Mental Health Month touches all of us in difficult times

Genevieve Jacobs 12 October 2020
Bianca

Bianca says that there are some positive signs for the ACT’s mental health consumers. Photo: Region Media.

When Bianca was just out of her teens, life got very hard.

She’d had her first child at 19, and found herself isolated in an increasingly abusive and violent relationship. There was gaslighting – a constant stream of suggestions that she was worthless, stupid and hopeless. She had few people to whom she could turn and fewer options.

And there was a growing sense that something was really wrong, beyond even her stressful situation.

That’s how she found herself living out of a car with a nine-month-old baby, and a little later, with a diagnosis of bipolar disorder.

October is Mental Health Month and Bianca’s story will be familiar to many who have been touched in some way by mental health issues. Region Media is proud to be a partner for Mental Health Month and to tell stories like Bianca’s.

Weekly news wrap with Genevieve Jacobs

This week's news update features Mental Health Month ACT. We talk to Bianca about advocacy, strength and creating networks. Also on the agenda, electioneering, full dams and the maddening magpies of spring.

Posted by The RiotACT on Thursday, 8 October 2020

“It took some courage to know it wasn’t right, that this isn’t what life is supposed to be,” she says reflectively. “Living out of a car was difficult and scary, but better than living in that relationship.”

The bipolar diagnosis, when it came, was a relief too. What was presumed to be postnatal depression and relationship stress was something more pervasive but also manageable.

“I was about 22 and the assessment concluded I’d probably been living with an undiagnosed mental illness since I was 17,” she says.

“For the first time, I was correctly medicated, and that stabilised me and helped me to move forwards.”

Although Bianca isn’t currently medicated, she says that without correct care she would never have been able to re-orient her life and get it back on track. There was a ‘lightbulb moment’ when she accessed help from a women’s refuge who offered her simple, person-centred care – not so much ‘what’s wrong with you?’ as ‘what help do you need to improve your life?’

Advocacy has also been an important step on her journey towards resilience and greater confidence. She’s spent time at the ACT’s Recovery College learning strategies for developing confidence, control and effective well-being and illness self-management tools.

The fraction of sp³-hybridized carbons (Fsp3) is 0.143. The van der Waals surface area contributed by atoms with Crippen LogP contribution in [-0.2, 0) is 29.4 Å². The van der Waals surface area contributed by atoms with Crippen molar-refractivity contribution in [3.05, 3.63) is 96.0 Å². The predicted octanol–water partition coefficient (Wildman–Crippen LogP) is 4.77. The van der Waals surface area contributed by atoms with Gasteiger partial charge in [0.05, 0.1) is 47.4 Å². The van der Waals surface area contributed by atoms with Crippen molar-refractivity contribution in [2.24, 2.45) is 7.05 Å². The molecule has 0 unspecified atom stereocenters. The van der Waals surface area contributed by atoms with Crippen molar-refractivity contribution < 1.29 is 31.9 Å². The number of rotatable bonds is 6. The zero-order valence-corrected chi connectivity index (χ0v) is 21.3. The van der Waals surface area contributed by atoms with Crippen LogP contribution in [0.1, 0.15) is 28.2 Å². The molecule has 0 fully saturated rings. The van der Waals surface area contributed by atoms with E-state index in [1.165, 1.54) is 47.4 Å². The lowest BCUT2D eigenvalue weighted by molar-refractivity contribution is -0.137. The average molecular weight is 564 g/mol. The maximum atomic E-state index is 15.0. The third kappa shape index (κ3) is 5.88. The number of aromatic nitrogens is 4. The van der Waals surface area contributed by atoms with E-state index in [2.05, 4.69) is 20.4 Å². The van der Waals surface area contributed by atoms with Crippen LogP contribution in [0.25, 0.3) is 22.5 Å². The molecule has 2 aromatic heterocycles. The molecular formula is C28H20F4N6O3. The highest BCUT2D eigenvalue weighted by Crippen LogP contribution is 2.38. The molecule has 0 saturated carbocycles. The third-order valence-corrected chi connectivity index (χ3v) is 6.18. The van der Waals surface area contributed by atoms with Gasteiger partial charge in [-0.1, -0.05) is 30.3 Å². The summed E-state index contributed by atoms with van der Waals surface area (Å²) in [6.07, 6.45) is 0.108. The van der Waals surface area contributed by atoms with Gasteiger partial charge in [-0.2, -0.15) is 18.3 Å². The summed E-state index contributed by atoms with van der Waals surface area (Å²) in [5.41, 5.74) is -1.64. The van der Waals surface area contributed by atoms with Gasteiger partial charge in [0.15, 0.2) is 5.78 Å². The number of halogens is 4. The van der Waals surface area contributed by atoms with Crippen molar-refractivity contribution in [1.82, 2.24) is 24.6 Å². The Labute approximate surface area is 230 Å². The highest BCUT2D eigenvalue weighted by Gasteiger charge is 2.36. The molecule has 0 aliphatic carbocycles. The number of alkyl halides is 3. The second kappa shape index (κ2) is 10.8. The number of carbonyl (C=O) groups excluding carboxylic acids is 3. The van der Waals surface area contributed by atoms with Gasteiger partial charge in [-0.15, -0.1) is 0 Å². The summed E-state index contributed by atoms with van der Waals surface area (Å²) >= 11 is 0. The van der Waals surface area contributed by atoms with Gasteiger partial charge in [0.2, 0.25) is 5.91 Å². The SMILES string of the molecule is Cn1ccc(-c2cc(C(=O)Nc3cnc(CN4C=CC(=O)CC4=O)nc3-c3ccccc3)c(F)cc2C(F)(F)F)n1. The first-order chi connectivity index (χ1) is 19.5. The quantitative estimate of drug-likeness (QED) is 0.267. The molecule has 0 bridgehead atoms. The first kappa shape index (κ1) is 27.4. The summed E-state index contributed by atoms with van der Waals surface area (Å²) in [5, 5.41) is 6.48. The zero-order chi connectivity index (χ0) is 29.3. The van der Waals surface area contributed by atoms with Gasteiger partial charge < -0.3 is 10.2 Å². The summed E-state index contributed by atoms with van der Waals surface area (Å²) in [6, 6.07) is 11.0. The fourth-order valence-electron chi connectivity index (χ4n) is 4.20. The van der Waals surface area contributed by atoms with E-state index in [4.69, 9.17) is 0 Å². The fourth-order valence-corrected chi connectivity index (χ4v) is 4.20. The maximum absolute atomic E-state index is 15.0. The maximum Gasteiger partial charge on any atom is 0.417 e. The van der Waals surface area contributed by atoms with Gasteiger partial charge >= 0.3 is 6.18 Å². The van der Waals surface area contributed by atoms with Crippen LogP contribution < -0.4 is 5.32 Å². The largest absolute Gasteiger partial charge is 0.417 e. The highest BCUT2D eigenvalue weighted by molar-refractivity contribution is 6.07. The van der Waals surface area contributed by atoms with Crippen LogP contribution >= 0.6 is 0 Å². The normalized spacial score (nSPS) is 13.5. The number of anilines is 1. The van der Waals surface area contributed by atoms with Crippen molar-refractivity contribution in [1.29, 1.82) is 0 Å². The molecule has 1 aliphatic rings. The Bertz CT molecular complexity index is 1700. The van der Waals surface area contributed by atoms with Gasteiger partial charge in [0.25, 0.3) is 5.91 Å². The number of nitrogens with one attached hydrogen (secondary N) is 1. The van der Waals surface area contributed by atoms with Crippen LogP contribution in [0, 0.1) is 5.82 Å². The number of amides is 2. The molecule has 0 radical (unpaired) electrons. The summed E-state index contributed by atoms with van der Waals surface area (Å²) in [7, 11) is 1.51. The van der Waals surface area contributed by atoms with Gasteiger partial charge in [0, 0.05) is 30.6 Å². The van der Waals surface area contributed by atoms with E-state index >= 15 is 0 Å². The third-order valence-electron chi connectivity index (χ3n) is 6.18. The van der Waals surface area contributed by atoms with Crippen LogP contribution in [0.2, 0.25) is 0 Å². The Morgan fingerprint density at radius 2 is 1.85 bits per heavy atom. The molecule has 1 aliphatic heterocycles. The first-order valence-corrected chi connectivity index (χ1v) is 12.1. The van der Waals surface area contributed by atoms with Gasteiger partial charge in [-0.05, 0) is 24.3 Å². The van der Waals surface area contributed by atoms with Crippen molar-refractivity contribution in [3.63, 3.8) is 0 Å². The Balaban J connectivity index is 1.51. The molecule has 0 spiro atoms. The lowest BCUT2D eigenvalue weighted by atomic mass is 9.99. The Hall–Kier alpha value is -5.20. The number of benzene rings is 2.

She now applies that to advocacy work in the sector.

“Advocacy came about because my journey wasn’t smooth sailing. There’s a gap in policy and implementation, and I realised that we can often help to bridge that with consumer representation, so I wanted to step up”, she says.

Bianca is now a director for an ACT Mental Health Network and has taken up several leadership training opportunities. She says this is a time of reform and change in the sector.

“Awareness is growing in the community but the culture shift will take time,” she says. “We have RUOK day, World Mental Health Day, Headspace and Beyond Blue all out there.

“The understanding that one-in-four Australians have mental health issues is more accepted, but actually implementing changes is still a barrier.

“What if you ask someone if they’re OK and they say ‘no’? What then? We need to build the next steps.”

Her own experience in Canberra’s mental health system was mixed. Bianca says she experienced multiple knockbacks and rejections “until I did some stupid things to draw attention to how badly I needed help”.

She thinks plenty of Canberrans are in the same boat.

“You try to get help before you get to the extreme but nobody is listening at that stage,” she says.

Developments like the peer worker program and the Safe Haven cafes, where people can seek specific mental health assistance, are positives.

Bianca says that the unpredictable pandemic has been tough for people like her who struggle with anxiety, but there’s been a reassuring growth in awareness of mental health issues.

“Things can improve and have improved from the past,” she says.

“We need to keep the ball rolling. COVID has caused a mental health awareness boost because we realised the importance of NGOs out there uniting and acting on the need to get into the community.”

You can find out more about Mental Health Month at the official site and engage further with the Mental Health Community Coalition here.

More than 30 events will be held throughout October, ranging from a webinar on navigating teen mental health issues to walks for mental health, a breathing club, and caring for carers.


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